Spent the middle week of February at Panorama Mountain Village, outside Invermere, B.C.  It was my first visit there and Panorama was an eye-opener for me in more ways than one.  It is aptly named, as the view from the top of the Summit Quad is absolutely spectacular.  With Mt. Nelson and Mt. Trafalgar very prominent to the west and, on a clear day, Mt. Assiniboine poking up over 60 km away to the NE, the shear number of craggy peaks surrounding the ski hill is impressive.  There was hardly a run that didn’t offer multiple photo ops, with new perspectives popping up all the time.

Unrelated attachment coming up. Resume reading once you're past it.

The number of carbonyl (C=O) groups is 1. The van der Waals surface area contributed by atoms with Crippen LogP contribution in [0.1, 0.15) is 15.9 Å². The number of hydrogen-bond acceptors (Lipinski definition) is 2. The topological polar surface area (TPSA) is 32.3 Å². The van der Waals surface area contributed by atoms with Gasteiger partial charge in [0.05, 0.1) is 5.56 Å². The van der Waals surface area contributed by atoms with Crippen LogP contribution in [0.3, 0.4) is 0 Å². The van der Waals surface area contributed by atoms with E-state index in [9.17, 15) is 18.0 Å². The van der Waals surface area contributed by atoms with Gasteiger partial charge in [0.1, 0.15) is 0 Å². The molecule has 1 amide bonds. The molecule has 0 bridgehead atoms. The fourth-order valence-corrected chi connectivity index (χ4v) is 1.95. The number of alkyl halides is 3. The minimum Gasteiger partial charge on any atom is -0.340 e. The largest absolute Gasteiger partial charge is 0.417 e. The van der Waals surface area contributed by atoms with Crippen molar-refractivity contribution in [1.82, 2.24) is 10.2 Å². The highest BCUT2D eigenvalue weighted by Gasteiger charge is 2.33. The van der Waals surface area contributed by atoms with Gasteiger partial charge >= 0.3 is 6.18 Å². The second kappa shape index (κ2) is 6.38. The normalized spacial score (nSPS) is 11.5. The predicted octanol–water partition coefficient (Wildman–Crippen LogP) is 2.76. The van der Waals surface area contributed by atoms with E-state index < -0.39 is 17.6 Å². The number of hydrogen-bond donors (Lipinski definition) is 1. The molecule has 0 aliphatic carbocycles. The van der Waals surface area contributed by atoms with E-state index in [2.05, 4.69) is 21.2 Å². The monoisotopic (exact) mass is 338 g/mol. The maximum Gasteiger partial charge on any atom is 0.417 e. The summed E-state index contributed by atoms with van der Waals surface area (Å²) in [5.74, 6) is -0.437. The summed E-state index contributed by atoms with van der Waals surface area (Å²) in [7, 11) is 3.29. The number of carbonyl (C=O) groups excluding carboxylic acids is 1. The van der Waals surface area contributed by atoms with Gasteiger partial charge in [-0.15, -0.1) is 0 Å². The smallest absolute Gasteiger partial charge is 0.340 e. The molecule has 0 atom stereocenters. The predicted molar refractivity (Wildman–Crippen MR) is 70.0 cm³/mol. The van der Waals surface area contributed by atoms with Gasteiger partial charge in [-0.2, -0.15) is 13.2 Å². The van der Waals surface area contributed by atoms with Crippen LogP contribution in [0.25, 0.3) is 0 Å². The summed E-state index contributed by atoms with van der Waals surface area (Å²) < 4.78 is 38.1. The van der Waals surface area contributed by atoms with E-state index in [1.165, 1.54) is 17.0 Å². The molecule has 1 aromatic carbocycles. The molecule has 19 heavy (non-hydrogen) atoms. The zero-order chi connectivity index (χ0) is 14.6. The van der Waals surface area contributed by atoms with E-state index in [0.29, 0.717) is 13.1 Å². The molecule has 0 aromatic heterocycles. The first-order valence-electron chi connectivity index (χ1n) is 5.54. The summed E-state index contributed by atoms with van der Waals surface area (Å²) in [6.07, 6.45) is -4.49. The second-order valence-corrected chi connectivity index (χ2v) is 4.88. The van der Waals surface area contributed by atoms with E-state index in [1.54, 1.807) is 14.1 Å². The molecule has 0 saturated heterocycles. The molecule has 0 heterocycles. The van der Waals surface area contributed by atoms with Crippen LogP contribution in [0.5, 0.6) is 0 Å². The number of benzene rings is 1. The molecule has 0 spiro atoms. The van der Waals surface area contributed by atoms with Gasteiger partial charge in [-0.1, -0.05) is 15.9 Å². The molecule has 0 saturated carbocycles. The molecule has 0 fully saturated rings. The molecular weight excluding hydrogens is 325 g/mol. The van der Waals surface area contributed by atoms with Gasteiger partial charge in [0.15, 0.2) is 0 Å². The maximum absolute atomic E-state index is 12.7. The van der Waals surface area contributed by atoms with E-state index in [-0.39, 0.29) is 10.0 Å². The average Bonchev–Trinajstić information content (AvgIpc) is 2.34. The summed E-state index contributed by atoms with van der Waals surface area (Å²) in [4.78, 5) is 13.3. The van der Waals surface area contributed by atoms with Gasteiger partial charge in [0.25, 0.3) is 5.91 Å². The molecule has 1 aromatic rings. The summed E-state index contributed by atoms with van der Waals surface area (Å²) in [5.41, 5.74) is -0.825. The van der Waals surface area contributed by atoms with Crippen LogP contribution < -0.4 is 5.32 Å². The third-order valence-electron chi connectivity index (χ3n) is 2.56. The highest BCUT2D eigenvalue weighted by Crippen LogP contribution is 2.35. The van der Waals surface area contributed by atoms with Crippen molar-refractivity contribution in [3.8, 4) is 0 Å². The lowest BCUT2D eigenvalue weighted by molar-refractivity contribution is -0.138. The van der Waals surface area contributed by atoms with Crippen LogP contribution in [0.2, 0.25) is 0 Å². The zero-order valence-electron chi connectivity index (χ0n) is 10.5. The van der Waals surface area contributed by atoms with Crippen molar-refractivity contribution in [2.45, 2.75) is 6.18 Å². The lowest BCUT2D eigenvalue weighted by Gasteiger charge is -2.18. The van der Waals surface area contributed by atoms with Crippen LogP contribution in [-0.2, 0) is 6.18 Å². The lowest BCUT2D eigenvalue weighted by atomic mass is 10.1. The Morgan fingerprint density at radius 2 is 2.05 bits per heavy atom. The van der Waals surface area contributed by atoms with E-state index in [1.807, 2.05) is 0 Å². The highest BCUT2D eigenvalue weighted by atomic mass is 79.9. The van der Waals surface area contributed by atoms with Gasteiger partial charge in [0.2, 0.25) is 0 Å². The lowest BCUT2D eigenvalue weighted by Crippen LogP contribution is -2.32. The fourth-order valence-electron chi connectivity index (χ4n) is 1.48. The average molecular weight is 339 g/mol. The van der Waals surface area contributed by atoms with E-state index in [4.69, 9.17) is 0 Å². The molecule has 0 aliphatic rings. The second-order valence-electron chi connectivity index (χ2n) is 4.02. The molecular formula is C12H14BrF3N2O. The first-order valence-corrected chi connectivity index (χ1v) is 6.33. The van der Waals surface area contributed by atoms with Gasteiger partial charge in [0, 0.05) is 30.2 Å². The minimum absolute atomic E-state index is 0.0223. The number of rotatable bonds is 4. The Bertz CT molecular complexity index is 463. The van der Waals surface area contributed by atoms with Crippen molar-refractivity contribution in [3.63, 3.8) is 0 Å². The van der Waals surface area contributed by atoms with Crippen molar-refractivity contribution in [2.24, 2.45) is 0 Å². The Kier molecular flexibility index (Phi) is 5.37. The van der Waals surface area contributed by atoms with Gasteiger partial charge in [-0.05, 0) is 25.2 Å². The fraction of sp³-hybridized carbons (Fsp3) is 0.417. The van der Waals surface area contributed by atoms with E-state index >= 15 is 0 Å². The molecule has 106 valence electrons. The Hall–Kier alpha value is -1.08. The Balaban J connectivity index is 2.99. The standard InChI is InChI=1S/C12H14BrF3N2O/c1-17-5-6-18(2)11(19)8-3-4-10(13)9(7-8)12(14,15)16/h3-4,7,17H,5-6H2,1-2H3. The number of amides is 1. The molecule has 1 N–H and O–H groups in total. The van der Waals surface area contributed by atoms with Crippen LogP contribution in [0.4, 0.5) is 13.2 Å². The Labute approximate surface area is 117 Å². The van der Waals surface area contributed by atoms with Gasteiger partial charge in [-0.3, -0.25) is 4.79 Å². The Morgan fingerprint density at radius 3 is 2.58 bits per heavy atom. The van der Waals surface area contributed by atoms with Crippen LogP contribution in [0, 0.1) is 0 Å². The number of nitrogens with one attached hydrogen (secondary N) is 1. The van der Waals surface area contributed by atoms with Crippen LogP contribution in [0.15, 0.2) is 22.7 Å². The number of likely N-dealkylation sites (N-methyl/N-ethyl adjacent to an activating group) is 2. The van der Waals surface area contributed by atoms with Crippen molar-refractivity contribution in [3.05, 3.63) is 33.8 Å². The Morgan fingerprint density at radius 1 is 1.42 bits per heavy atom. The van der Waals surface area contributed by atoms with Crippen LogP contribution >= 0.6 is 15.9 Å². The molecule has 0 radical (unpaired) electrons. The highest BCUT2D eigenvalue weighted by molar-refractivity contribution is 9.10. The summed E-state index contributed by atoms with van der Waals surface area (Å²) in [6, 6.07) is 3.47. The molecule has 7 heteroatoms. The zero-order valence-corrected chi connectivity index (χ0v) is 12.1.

Top of the Summit Quad - The peaks to the west, with Mt. Nelson (highest) and Mt. Trafalgar (next to the right) prominent

Before going on the trip, I had heard good reports about the mountain but all contained the warning that, if it hadn’t snowed in a while, the conditions could be somewhat, um, “slidey”.  Well, actually, they used that dreaded word – icy.  I checked the website snow report almost daily before leaving and, as fate would have it, the snow gods had used the previous week or more to slack off.  Sooo, with no new snow, this trip started with some trepidation.